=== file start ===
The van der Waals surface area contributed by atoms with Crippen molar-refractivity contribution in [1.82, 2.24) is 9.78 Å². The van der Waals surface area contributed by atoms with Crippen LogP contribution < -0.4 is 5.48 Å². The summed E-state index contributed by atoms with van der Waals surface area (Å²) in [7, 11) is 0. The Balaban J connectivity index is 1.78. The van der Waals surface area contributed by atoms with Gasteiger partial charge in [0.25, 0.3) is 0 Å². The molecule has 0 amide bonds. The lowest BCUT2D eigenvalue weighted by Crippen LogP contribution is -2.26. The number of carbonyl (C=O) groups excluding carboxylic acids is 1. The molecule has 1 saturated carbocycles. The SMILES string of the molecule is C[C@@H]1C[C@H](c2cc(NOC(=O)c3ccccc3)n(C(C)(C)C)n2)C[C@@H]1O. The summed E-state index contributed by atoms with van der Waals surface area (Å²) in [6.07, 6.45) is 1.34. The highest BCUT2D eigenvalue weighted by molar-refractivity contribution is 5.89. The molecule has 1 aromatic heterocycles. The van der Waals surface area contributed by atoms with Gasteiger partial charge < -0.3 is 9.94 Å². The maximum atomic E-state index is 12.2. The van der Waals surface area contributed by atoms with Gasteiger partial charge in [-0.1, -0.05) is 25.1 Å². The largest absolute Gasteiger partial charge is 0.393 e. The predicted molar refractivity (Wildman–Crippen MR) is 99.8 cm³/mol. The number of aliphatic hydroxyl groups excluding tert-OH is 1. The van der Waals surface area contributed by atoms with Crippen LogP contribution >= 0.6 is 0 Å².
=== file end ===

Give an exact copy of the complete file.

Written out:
The van der Waals surface area contributed by atoms with Crippen molar-refractivity contribution in [1.82, 2.24) is 9.78 Å². The van der Waals surface area contributed by atoms with Crippen LogP contribution < -0.4 is 5.48 Å². The summed E-state index contributed by atoms with van der Waals surface area (Å²) in [7, 11) is 0. The Balaban J connectivity index is 1.78. The van der Waals surface area contributed by atoms with Gasteiger partial charge in [0.25, 0.3) is 0 Å². The molecule has 0 amide bonds. The lowest BCUT2D eigenvalue weighted by Crippen LogP contribution is -2.26. The number of carbonyl (C=O) groups excluding carboxylic acids is 1. The molecule has 1 saturated carbocycles. The SMILES string of the molecule is C[C@@H]1C[C@H](c2cc(NOC(=O)c3ccccc3)n(C(C)(C)C)n2)C[C@@H]1O. The summed E-state index contributed by atoms with van der Waals surface area (Å²) in [6.07, 6.45) is 1.34. The highest BCUT2D eigenvalue weighted by molar-refractivity contribution is 5.89. The molecule has 1 aromatic heterocycles. The van der Waals surface area contributed by atoms with Gasteiger partial charge < -0.3 is 9.94 Å². The maximum atomic E-state index is 12.2. The van der Waals surface area contributed by atoms with Gasteiger partial charge in [-0.1, -0.05) is 25.1 Å². The largest absolute Gasteiger partial charge is 0.393 e. The predicted molar refractivity (Wildman–Crippen MR) is 99.8 cm³/mol. The number of aliphatic hydroxyl groups excluding tert-OH is 1. The van der Waals surface area contributed by atoms with Crippen LogP contribution >= 0.6 is 0 Å².